Coat with USP grade mineral oil. Allow to soak in for about 20 minutes. Recoat. Wait 20,minutes and wipe off excess.
I apply rubber feet to the bottom of my boards.
Let me know if you have any questions.

Greg

-- A famous poet once said: “There is a name hidden in the shadow of my soul, the name is wood. Sweet, ever beautiful, earth grown wood. It warms my heart and brings a tear to my eye.”



24 comments so far

View davidtheboxmaker's profile

davidtheboxmaker

373 posts in 2560 days


#1 posted 08-06-2008 01:03 PM

Nice set of instructions – thanks for the post.

View rikkor's profile

rikkor

11295 posts in 2629 days


#2 posted 08-06-2008 01:52 PM

Thanks, I am going to have to try this.

View Grant Davis's profile

Grant Davis

658 posts in 2663 days


#3 posted 08-06-2008 02:03 PM

Nice tutorial, thanks for posting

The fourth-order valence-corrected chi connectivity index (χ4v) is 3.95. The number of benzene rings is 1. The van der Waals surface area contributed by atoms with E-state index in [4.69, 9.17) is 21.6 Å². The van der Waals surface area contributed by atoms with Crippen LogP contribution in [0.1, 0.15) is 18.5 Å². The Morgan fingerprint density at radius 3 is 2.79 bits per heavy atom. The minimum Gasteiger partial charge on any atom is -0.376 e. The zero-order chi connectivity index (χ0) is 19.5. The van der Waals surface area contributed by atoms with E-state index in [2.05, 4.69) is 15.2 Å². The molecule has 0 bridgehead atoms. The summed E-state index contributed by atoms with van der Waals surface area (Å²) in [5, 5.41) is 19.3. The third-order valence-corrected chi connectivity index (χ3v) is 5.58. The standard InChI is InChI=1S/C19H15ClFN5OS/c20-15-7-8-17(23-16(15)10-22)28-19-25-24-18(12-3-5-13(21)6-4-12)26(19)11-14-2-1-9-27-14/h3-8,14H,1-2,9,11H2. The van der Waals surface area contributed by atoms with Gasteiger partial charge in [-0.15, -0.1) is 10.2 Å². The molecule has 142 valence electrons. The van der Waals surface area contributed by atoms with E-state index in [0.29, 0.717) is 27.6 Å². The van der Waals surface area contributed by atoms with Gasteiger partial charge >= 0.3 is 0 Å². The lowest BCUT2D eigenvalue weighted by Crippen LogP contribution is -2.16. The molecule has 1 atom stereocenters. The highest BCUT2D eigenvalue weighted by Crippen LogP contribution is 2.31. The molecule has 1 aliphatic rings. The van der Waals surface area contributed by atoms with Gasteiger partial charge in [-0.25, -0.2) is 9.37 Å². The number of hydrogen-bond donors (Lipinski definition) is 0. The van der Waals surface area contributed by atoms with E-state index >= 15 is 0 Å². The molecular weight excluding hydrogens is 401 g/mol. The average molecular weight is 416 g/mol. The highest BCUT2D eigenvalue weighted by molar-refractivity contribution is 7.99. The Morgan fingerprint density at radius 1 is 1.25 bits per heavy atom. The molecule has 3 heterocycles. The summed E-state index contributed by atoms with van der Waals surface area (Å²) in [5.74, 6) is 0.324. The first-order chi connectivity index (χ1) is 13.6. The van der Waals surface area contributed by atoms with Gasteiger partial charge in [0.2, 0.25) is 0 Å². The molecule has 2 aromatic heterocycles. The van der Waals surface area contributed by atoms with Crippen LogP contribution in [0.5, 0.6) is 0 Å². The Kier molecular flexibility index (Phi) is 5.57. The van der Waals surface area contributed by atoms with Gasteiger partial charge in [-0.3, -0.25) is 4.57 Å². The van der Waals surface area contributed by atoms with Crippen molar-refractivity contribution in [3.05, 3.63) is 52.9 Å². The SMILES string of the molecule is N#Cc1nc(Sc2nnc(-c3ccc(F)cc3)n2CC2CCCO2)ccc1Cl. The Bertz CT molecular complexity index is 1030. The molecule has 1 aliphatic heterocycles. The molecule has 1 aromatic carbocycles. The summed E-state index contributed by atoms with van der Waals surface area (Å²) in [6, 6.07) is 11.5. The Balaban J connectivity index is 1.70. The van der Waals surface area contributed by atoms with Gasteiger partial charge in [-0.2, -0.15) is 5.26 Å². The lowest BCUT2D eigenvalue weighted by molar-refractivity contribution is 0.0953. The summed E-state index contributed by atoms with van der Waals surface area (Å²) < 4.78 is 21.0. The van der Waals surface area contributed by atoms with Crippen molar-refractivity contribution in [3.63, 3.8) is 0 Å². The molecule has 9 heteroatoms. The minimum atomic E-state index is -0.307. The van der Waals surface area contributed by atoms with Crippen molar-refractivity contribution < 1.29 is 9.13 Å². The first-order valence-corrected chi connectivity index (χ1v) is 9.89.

-- Grant...."GO BUCKEYES"

View brunob's profile

brunob

2277 posts in 2924 days


#4 posted 08-06-2008 02:35 PM

Thanks for the instructions. I think I’ll try it.

-- Bruce from Central New York...now, if you'll pardon me, I have some sawdust to make.

View Eric's profile

Eric

873 posts in 2538 days


#5 posted 08-06-2008 02:39 PM

Wow that is a great-looking cutting board. Thanks!

-- Eric at http://adventuresinwoodworking.com

View TedM's profile

TedM

2002 posts in 2487 days


#6 posted 08-06-2008 03:29 PM

Great instructions! Thanks!

-- I'm a wood magician... I can turn fine lumber into firewood before your very eyes! - Please visit http://www.woodworkersguide.com and sign up for my project updates!

View Colin's profile

Colin

244 posts in 2675 days


#7 posted 08-06-2008 06:47 PM

Thanks for the instructions, I will have a go at this for Xmas gifts!

-- Colin, Aberdeenshire, Scotland. "Every craftsman was once an amateur"

View bigguy's profile

bigguy

94 posts in 2468 days


#8 posted 08-06-2008 07:54 PM

I was just thinking about this, thanks!

-- Thank God for sawdust... Ron. New TX resident...

View Scott Bryan's profile

Scott Bryan

27251 posts in 2576 days


#9 posted 08-07-2008 12:10 PM